Radiant exposure | H_{e} | joule per square metre | J/m^{2} | M⋅T^{−2} | Radiant energy received by a surface per unit area, or equivalently irradiance of a surface integrated over time of irradiation. This is sometimes also called "radiant fluence". | |||
Spectral exposure | H_{e,ν}^{[nb 3]} or H_{e,λ}^{[nb 4]} |
joule per square metre per hertz or joule per square metre, per metre |
J⋅m^{−2}⋅Hz^{−1} or J/m^{3} |
M⋅T^{−1} or M⋅L^{−1}⋅T^{−2} |
Radiant exposure of a surface per unit frequency or wavelength. The latter is commonly measured in J⋅m^{−2}⋅nm^{−1}. This is sometimes also called "spectral fluence". | |||
Hemispherical emissivity | ε | 1 | Radiant exitance of a surface, divided by that of a black body at the same temperature as that surface. | |||||
Spectral hemispherical emissivity | ε_{ν} or ε_{λ} |
1 | Spectral exitance of a surface, divided by that of a black body at the same temperature as that surface. | |||||
Directional emissivity | ε_{Ω} | 1 | Radiance emitted by a surface, divided by that emitted by a black body at the same temperature as that surface. | |||||
Spectral directional emissivity | ε_{Ω,ν} or ε_{Ω,λ} |
1 | Spectral radiance emitted by a surface, divided by that of a black body at the same temperature as that surface. | |||||
Hemispherical absorptance | A | 1 | Radiant flux absorbed by a surface, divided by that received by that surface. This should not be confused with "absorbance". | |||||
Spectral hemispherical absorptance | A_{ν} or A_{λ} |
1 | Spectral flux absorbed by a surface, divided by that received by that surface. This should not be confused with "spectral absorbance". | |||||
Directional absorptance | A_{Ω} | 1 | Radiance absorbed by a surface, divided by the radiance incident onto that surface. This should not be confused with "absorbance". | |||||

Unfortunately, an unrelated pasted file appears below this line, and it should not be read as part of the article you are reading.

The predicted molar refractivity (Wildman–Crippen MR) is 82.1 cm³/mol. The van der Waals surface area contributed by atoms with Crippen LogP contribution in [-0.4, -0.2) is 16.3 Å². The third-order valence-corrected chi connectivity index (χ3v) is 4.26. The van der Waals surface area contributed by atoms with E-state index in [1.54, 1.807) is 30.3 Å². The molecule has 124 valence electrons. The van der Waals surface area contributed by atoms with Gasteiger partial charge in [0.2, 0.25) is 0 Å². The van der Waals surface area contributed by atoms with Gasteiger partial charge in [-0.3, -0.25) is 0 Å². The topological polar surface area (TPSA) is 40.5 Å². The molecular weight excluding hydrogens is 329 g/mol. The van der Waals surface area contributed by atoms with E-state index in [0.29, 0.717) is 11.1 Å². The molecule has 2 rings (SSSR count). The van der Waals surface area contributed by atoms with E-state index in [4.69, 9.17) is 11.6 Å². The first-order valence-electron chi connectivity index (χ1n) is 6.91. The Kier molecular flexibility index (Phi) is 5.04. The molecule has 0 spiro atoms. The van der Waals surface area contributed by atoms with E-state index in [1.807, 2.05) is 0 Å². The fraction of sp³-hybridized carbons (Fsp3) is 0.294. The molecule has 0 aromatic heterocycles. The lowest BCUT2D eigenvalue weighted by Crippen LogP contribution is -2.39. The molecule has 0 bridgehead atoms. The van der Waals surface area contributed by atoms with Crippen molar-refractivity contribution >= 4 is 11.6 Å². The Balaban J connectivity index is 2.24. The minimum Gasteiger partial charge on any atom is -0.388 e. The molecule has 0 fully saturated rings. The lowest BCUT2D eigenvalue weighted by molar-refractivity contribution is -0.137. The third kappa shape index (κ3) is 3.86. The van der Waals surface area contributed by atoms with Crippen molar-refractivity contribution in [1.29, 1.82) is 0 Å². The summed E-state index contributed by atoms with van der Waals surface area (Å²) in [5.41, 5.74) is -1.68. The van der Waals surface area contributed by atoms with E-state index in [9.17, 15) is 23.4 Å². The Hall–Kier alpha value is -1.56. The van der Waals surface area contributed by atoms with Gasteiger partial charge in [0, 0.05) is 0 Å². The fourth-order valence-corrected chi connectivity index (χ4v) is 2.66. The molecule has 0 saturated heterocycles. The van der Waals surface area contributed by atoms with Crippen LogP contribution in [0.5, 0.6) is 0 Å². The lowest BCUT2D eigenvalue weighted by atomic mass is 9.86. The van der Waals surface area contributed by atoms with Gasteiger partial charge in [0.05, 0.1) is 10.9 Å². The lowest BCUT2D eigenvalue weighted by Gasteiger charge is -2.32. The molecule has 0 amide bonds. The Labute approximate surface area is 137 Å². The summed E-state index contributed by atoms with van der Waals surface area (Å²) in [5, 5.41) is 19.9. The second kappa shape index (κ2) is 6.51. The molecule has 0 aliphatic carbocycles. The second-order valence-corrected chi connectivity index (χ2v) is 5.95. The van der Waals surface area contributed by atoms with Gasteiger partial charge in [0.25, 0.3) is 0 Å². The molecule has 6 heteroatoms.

Spectral directional absorptance | A_{Ω,ν} or A_{Ω,λ} |
1 | Spectral radiance absorbed by a surface, divided by the spectral radiance incident onto that surface. This should not be confused with "spectral absorbance". | |||||
Hemispherical reflectance | R | 1 | Radiant flux reflected by a surface, divided by that received by that surface. | |||||
Spectral hemispherical reflectance | R_{ν} or R_{λ} |
1 | Spectral flux reflected by a surface, divided by that received by that surface. | |||||
Directional reflectance | R_{Ω} | 1 | Radiance reflected by a surface, divided by that received by that surface. | |||||
Spectral directional reflectance | R_{Ω,ν} or R_{Ω,λ} |
1 | Spectral radiance reflected by a surface, divided by that received by that surface. | |||||
Hemispherical transmittance | T | 1 | Radiant flux transmitted by a surface, divided by that received by that surface. | |||||
Spectral hemispherical transmittance | T_{ν} or T_{λ} |
1 | Spectral flux transmitted by a surface, divided by that received by that surface. | |||||
Directional transmittance | T_{Ω} | 1 | Radiance transmitted by a surface, divided by that received by that surface. | |||||
Spectral directional transmittance | T_{Ω,ν} or T_{Ω,λ} |